• “Sir, you could just replace them one at a time. But please don’t quote me on that.”

      I don’t know exactly which battery technology, but having dealt with LiPo-powered RC aircraft, I wouldn’t sit in a vehicle powered by any. They scare me to death.

      • To me that’s an ugly car. It represents collusion between bureaucrats and rent seeking car makers at the expense of the public. Which reminds me, Max, you never answered my question:

        Do you like rooting around in other folks’ wallets? Because that’s what you’re doing when you buy a subsidized product like that.

        How about just paying the real cost of your Tesla or whatever, and don’t force the rest of us to pay for part of it. It’s no different than windmills, is it?

    • Replaced my batteries on one yesterday, the wife can no long drive the golf cart get her around the development, It stacking up to be and expensive enterprise the six batteries cost over $600.00 to replace, I figure it out at that speed I could drive about 9000 miles with my pickup, somehow I have a feeling the cart has gone half that. Now if you consider the electricity well it does get costly. It about time people figure out what electric cars were rejected over a hundred years ago. Battery technology and modern electronics are not there yet to make them really viable, Luke I don’t know where you live but try heating you leaf in -20 F temperatures and see if you stay warm I have a feeling you won’t.

  8. I have no idea how widespread the sales of electric cars is in my country but one thing I know for sure that it is the result of the continuous stream of propaganda by the MSM. Diesel cars are almost banned from city center and are heavily taxed. I am lucky to live at the border with Belgium where gasoline is just over 1$/gal cheaper than in Holland due to taxes.

    • JJ and Eric, Aussie Data from Cars Guide 22 May 2015.

      ‘The electric dream is fast turning into a nightmare – Australian sales of electric vehicles have dwindled to a trickle.
      In the first few months of the year, Mitsubishi hasn’t sold a single car, Holden has moved just seven and Nissan has chimed in with 49.
      Latecomer BMW has claimed the top spot with 70 sales of its recently released…

      …EVs have been around for five years here but they remain a hard sell for the industry — as popular as a pair of thongs at a snow resort….There’s a double-whammy for early adopters of electric technology as they pay extravagant prices for new models and take a major hit on the resale value…Federal Chamber of Automotive Industries chief executive Tony Weber says studies by the International Council on Clean Transportation show government incentives around the world have had a positive impact on electric vehicle sales…”Countries where electric vehicles have sold in reasonable quantities have government incentives in place to cover, at least in some part, the additional purchase price of the vehicle…Redbook’s local chief exec Ross Booth…Without government support and an increase in the number of charging stations, he says, the situation is unlikely to change…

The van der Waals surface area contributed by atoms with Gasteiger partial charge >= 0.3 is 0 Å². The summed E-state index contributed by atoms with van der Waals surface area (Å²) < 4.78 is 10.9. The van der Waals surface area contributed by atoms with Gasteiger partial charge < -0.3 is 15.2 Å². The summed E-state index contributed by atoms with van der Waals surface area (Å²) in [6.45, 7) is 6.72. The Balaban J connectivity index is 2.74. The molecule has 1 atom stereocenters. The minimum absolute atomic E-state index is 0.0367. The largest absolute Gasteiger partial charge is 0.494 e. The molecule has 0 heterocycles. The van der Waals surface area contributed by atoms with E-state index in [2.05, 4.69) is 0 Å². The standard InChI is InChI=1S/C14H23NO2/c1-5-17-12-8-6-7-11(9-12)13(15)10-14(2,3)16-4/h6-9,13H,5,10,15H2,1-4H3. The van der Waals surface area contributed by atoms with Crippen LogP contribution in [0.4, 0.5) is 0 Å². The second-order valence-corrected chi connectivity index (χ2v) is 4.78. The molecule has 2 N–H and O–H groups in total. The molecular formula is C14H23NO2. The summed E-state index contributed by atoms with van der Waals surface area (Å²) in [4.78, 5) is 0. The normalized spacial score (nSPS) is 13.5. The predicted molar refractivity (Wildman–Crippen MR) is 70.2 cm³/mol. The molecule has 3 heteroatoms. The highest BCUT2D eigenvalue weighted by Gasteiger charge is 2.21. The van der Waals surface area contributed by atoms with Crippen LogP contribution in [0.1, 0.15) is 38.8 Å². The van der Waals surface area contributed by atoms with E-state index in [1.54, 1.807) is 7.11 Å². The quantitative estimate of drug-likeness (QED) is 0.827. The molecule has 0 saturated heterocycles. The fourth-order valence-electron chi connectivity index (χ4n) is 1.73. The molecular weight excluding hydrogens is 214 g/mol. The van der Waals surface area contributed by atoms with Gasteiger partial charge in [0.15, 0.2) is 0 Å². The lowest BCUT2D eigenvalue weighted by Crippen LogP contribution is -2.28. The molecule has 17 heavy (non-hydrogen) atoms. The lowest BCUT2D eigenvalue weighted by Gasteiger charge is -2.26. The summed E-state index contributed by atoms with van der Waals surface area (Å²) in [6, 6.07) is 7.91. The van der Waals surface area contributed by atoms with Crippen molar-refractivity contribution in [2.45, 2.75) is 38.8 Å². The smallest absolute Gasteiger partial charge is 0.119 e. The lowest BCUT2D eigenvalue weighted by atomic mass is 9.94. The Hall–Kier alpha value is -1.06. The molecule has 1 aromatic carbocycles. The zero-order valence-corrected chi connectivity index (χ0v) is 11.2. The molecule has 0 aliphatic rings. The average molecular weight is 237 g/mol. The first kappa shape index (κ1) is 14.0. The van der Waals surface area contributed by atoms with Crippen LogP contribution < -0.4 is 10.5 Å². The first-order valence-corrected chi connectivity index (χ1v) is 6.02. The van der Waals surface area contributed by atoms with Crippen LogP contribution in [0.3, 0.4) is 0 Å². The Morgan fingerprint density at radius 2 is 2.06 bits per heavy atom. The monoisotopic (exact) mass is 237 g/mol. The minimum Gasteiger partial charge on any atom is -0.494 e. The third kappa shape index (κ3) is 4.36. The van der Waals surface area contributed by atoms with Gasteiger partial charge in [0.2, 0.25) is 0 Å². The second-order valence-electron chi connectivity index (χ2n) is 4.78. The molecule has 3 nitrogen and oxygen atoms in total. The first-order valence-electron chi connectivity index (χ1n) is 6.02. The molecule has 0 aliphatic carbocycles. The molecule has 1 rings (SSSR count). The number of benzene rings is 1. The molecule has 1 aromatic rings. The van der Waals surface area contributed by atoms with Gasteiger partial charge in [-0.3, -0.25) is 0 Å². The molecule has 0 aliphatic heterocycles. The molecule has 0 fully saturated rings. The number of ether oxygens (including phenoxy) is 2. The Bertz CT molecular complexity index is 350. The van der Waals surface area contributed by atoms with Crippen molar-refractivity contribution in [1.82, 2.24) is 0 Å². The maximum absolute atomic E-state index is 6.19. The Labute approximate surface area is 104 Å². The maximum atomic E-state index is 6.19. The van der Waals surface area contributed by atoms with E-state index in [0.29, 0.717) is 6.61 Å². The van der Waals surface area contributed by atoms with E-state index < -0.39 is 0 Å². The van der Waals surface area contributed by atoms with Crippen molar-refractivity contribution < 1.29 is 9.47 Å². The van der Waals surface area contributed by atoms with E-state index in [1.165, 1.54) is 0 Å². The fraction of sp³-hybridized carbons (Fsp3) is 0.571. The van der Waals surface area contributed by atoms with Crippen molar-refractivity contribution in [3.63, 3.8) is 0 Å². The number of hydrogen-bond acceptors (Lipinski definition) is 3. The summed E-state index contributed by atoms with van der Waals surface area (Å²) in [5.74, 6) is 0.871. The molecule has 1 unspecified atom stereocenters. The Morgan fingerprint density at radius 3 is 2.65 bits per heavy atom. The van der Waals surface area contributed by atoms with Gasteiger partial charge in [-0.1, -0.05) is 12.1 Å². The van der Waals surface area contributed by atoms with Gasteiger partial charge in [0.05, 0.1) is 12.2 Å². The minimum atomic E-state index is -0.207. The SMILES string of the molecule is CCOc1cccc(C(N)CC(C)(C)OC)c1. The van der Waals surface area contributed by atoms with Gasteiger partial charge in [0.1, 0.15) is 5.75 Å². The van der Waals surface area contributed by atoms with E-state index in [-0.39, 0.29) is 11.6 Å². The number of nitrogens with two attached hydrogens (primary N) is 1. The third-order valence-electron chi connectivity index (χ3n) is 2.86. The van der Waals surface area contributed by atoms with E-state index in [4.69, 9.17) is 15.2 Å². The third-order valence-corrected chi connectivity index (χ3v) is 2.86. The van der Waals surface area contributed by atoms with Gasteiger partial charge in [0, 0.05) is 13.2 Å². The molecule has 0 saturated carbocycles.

In other words nobody is gonna buy them unless the Guvmint stumps up a great big juicy subsidy at the sales room and then stumps up even more during the life of the vehicle.

      Dead Set Scam Central!

      Wikipedia notes that …By mid-September 2015, over one million highway legal plug-in electric passenger cars and light utility vehicles have been sold worldwide, representing less than 0.1% of the world’s stock of motor vehicles, estimated at 1.2 billion vehicles by mid 2014…

      year cars produced in the World.i
      2011 59,929,016
      2010 58,264,852
      2009 47,772,598
      2008 52,726,117
      2007 53,201,346

      Every year since 2011 over 60 million cars have been made. Well less than 1% being electric.

  9. I am curious what governments will do when no one is paying taxes on gasoline as the pumps. Here in Canada, more so in Europe, close to 50% of the pump price is tax. To fill government coffers they will need to introduce more road taxes (tolls, licence fees), or taxes when you charge your car. Right now that is not factored into the cost of ownership of electric cars. Don’t get me wrong, I like the idea of electric cars, but with government incentives and the current tax exempt status, cost per mile will greatly increase when reality hits.

    • $1.499 at my last fill-up, and that’s with the third-highest gas tax in the country.

      Enjoy it while it lasts…